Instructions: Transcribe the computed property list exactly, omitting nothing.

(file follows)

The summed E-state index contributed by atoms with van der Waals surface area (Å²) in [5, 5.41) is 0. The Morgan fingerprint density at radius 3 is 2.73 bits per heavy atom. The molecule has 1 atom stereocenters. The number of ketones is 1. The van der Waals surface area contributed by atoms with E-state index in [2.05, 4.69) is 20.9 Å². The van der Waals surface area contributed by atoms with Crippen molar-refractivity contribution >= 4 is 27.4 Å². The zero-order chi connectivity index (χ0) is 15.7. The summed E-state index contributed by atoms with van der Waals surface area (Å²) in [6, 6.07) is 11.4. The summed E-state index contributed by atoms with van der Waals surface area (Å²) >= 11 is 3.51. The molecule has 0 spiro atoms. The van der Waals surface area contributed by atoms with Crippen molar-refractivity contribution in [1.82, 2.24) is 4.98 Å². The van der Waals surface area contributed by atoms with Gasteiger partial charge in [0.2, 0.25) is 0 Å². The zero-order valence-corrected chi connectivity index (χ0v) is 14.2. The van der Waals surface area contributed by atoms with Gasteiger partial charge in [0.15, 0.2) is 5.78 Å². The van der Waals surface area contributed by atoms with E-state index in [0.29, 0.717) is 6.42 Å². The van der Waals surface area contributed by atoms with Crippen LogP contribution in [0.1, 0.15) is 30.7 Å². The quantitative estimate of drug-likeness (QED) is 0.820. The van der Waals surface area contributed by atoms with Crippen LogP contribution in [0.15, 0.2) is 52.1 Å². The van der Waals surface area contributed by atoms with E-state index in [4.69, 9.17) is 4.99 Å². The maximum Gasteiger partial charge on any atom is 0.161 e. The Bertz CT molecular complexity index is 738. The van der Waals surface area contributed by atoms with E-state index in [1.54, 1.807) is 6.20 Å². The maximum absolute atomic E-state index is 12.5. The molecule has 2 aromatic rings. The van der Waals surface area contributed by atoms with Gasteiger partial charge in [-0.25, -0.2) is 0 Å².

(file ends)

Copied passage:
The summed E-state index contributed by atoms with van der Waals surface area (Å²) in [5, 5.41) is 0. The Morgan fingerprint density at radius 3 is 2.73 bits per heavy atom. The molecule has 1 atom stereocenters. The number of ketones is 1. The van der Waals surface area contributed by atoms with E-state index in [2.05, 4.69) is 20.9 Å². The van der Waals surface area contributed by atoms with Crippen molar-refractivity contribution >= 4 is 27.4 Å². The zero-order chi connectivity index (χ0) is 15.7. The summed E-state index contributed by atoms with van der Waals surface area (Å²) in [6, 6.07) is 11.4. The summed E-state index contributed by atoms with van der Waals surface area (Å²) >= 11 is 3.51. The molecule has 0 spiro atoms. The van der Waals surface area contributed by atoms with Crippen molar-refractivity contribution in [1.82, 2.24) is 4.98 Å². The van der Waals surface area contributed by atoms with Gasteiger partial charge in [0.2, 0.25) is 0 Å². The zero-order valence-corrected chi connectivity index (χ0v) is 14.2. The van der Waals surface area contributed by atoms with Gasteiger partial charge in [0.15, 0.2) is 5.78 Å². The van der Waals surface area contributed by atoms with E-state index in [0.29, 0.717) is 6.42 Å². The van der Waals surface area contributed by atoms with Crippen LogP contribution in [0.1, 0.15) is 30.7 Å². The quantitative estimate of drug-likeness (QED) is 0.820. The van der Waals surface area contributed by atoms with Crippen LogP contribution in [0.15, 0.2) is 52.1 Å². The van der Waals surface area contributed by atoms with E-state index in [4.69, 9.17) is 4.99 Å². The maximum Gasteiger partial charge on any atom is 0.161 e. The Bertz CT molecular complexity index is 738. The van der Waals surface area contributed by atoms with E-state index in [1.54, 1.807) is 6.20 Å². The maximum absolute atomic E-state index is 12.5. The molecule has 2 aromatic rings. The van der Waals surface area contributed by atoms with Gasteiger partial charge in [-0.25, -0.2) is 0 Å².